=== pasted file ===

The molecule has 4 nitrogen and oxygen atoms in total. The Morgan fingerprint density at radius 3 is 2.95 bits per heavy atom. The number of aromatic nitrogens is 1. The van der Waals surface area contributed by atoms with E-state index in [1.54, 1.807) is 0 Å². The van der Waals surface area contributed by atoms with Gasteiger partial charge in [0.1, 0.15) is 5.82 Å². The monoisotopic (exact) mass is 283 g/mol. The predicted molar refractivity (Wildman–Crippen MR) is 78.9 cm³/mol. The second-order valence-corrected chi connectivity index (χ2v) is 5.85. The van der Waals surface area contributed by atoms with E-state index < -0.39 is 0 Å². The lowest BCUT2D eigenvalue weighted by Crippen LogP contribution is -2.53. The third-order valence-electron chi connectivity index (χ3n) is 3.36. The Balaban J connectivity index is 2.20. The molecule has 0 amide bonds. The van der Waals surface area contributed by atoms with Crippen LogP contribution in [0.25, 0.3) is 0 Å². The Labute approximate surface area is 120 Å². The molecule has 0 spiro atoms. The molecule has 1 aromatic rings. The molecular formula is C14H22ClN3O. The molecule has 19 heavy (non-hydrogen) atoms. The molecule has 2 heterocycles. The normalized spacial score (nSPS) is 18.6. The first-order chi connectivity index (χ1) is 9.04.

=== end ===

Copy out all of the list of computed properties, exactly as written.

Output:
The molecule has 4 nitrogen and oxygen atoms in total. The Morgan fingerprint density at radius 3 is 2.95 bits per heavy atom. The number of aromatic nitrogens is 1. The van der Waals surface area contributed by atoms with E-state index in [1.54, 1.807) is 0 Å². The van der Waals surface area contributed by atoms with Gasteiger partial charge in [0.1, 0.15) is 5.82 Å². The monoisotopic (exact) mass is 283 g/mol. The predicted molar refractivity (Wildman–Crippen MR) is 78.9 cm³/mol. The second-order valence-corrected chi connectivity index (χ2v) is 5.85. The van der Waals surface area contributed by atoms with E-state index < -0.39 is 0 Å². The lowest BCUT2D eigenvalue weighted by Crippen LogP contribution is -2.53. The third-order valence-electron chi connectivity index (χ3n) is 3.36. The Balaban J connectivity index is 2.20. The molecule has 0 amide bonds. The van der Waals surface area contributed by atoms with Crippen LogP contribution in [0.25, 0.3) is 0 Å². The Labute approximate surface area is 120 Å². The molecule has 0 spiro atoms. The molecule has 1 aromatic rings. The molecular formula is C14H22ClN3O. The molecule has 19 heavy (non-hydrogen) atoms. The molecule has 2 heterocycles. The normalized spacial score (nSPS) is 18.6. The first-order chi connectivity index (χ1) is 9.04.